The Supreme Administrative Court (SAC) recently decided to refer a case to the European court of Justice (ECJ) for a preliminary ruling. The case concerned a Swedish company that was denied deduction of the interest that the Swedish company had paid to a French affiliate company and if this treatment were compatible with the freedom of establishment. The outcome can have a large impact for similar processes.
The Swedish company paid interest to an affiliate within the same consortium in France. The company then asked for a tax deduction for the interests paid, which was denied by the Swedish Tax Agency on the grounds of chapter 24 paragraph 10d third subparagraph in the Swedish Income tax law (IL).
National Swedish legislation does not allow interest deduction paid to another company within a group of associated enterprises if the main reason for the depth arising is for the associated enterprise to enjoy substantial tax advantages.
The French company that received the payments of interest had large deficits that had arose within the French group, which led to the result that the French company could offset losses against the profits of interest received. From the preparatory works for the Swedish legislation regarding chapter 24 IL, it can be concluded that the regulation was not meant to apply to companies that have the ability to make group contributions. Since the regulations concerning group contributions only applies to companies that are taxable within Sweden, it leads to the effect that cross-border groups are treated differently than groups that is resident within Sweden. The request for a preliminary ruling asks if the Swedish prohibition of deductions of interest has affected the Swedish company with such a difference in treatment that it constitutes an obstacle to the freedom of establishment, which is prohibited by EU law.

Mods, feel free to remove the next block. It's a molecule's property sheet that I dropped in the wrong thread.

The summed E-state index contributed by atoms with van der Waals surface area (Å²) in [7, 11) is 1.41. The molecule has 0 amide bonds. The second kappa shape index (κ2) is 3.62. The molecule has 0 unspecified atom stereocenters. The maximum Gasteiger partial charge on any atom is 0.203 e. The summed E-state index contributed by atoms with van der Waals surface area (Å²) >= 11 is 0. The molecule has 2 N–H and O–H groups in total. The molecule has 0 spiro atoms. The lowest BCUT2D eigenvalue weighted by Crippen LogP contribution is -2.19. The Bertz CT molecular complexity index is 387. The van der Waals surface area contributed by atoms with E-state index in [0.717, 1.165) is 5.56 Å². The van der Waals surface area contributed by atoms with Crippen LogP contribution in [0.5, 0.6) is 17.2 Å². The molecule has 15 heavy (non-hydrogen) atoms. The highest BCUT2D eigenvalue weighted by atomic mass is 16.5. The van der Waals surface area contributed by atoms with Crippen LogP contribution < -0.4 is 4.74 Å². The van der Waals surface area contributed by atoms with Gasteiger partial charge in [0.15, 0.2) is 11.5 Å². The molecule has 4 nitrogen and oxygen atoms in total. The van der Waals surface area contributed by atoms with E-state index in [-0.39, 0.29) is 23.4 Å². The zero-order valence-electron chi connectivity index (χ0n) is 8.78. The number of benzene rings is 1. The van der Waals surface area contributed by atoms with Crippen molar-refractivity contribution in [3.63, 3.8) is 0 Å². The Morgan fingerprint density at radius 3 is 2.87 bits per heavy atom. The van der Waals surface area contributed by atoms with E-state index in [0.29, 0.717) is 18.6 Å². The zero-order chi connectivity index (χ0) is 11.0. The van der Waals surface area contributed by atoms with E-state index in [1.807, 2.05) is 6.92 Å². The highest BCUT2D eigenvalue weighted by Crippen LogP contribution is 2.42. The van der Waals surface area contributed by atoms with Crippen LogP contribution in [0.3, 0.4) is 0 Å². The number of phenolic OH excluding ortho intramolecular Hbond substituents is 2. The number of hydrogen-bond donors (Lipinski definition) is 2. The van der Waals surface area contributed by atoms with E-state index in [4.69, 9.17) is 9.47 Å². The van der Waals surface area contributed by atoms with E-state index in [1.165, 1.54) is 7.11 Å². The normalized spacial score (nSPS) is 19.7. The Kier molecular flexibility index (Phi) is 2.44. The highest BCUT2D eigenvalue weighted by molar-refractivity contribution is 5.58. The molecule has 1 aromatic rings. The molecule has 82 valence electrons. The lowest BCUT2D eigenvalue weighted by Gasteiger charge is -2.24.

The interest deduction regulation in the 2013 version has been both discussed and criticized for a long time. The regulation has also been questioned by the European Commission. The European Commission has regarded the rules as indirect discriminatory, difficult to apply, disproportionate and thereby incompatible with EU law. The Swedish government did not agree with the view of the Commission.
The interpretation made by the Swedish courts has in practice lead to a burden of proof on the taxable company to show that the reason behind the transaction leading up to the debt for which the interest was paid, were not mainly motivated by tax reasons. It will always be more difficult to provide, to a satisfactorily level, that reasons that were not behind a transaction were not the reasons for the transaction, than it is to prove reasons that were the actual reasons for making a particular transaction. In the end, it becomes a matter of subjective opinion which has created both unpredictability and legal uncertainty.
If the ECJ was to reach the conclusion that the aforementioned rules are precluded by EU law, companies in Sweden can rely on this judgement before national courts.
EU law takes precedence over national law when the national law is in conflict with EU law.
It usually takes 1–2 years before the ECJ reach a conclusion and before the applications of the law is clear.
Tax matters will, of course, keep track of the legal development in this case.
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